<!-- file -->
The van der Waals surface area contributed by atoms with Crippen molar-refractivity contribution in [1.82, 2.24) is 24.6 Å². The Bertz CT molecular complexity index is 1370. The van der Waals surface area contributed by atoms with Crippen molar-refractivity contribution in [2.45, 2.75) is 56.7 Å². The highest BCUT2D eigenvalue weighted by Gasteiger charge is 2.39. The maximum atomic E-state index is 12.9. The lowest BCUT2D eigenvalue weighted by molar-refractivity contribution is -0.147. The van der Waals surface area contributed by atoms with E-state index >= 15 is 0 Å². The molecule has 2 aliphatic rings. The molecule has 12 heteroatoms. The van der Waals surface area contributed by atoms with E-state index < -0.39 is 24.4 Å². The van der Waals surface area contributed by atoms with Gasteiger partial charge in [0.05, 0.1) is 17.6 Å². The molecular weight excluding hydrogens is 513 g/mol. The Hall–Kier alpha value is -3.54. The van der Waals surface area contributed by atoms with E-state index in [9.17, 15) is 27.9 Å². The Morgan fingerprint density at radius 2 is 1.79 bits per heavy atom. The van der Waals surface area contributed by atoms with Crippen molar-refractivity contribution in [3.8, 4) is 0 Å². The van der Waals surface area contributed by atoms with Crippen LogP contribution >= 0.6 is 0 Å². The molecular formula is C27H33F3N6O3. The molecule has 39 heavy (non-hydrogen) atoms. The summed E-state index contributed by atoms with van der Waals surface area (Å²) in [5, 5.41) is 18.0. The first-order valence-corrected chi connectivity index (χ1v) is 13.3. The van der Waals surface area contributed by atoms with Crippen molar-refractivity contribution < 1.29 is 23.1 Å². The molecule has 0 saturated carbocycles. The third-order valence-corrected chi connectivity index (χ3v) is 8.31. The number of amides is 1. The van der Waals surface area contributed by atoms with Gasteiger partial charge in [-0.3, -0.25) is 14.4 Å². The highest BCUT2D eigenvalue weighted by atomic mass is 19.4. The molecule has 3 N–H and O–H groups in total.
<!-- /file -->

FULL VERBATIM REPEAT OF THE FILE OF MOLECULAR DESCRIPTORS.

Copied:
The van der Waals surface area contributed by atoms with Crippen molar-refractivity contribution in [1.82, 2.24) is 24.6 Å². The Bertz CT molecular complexity index is 1370. The van der Waals surface area contributed by atoms with Crippen molar-refractivity contribution in [2.45, 2.75) is 56.7 Å². The highest BCUT2D eigenvalue weighted by Gasteiger charge is 2.39. The maximum atomic E-state index is 12.9. The lowest BCUT2D eigenvalue weighted by molar-refractivity contribution is -0.147. The van der Waals surface area contributed by atoms with E-state index >= 15 is 0 Å². The molecule has 2 aliphatic rings. The molecule has 12 heteroatoms. The van der Waals surface area contributed by atoms with E-state index < -0.39 is 24.4 Å². The van der Waals surface area contributed by atoms with Gasteiger partial charge in [0.05, 0.1) is 17.6 Å². The molecular weight excluding hydrogens is 513 g/mol. The Hall–Kier alpha value is -3.54. The van der Waals surface area contributed by atoms with E-state index in [9.17, 15) is 27.9 Å². The Morgan fingerprint density at radius 2 is 1.79 bits per heavy atom. The van der Waals surface area contributed by atoms with Crippen molar-refractivity contribution in [3.8, 4) is 0 Å². The van der Waals surface area contributed by atoms with Crippen LogP contribution >= 0.6 is 0 Å². The molecular formula is C27H33F3N6O3. The molecule has 39 heavy (non-hydrogen) atoms. The summed E-state index contributed by atoms with van der Waals surface area (Å²) in [5, 5.41) is 18.0. The first-order valence-corrected chi connectivity index (χ1v) is 13.3. The van der Waals surface area contributed by atoms with Crippen molar-refractivity contribution < 1.29 is 23.1 Å². The molecule has 0 saturated carbocycles. The third-order valence-corrected chi connectivity index (χ3v) is 8.31. The number of amides is 1. The van der Waals surface area contributed by atoms with Gasteiger partial charge in [-0.3, -0.25) is 14.4 Å². The highest BCUT2D eigenvalue weighted by atomic mass is 19.4. The molecule has 3 N–H and O–H groups in total.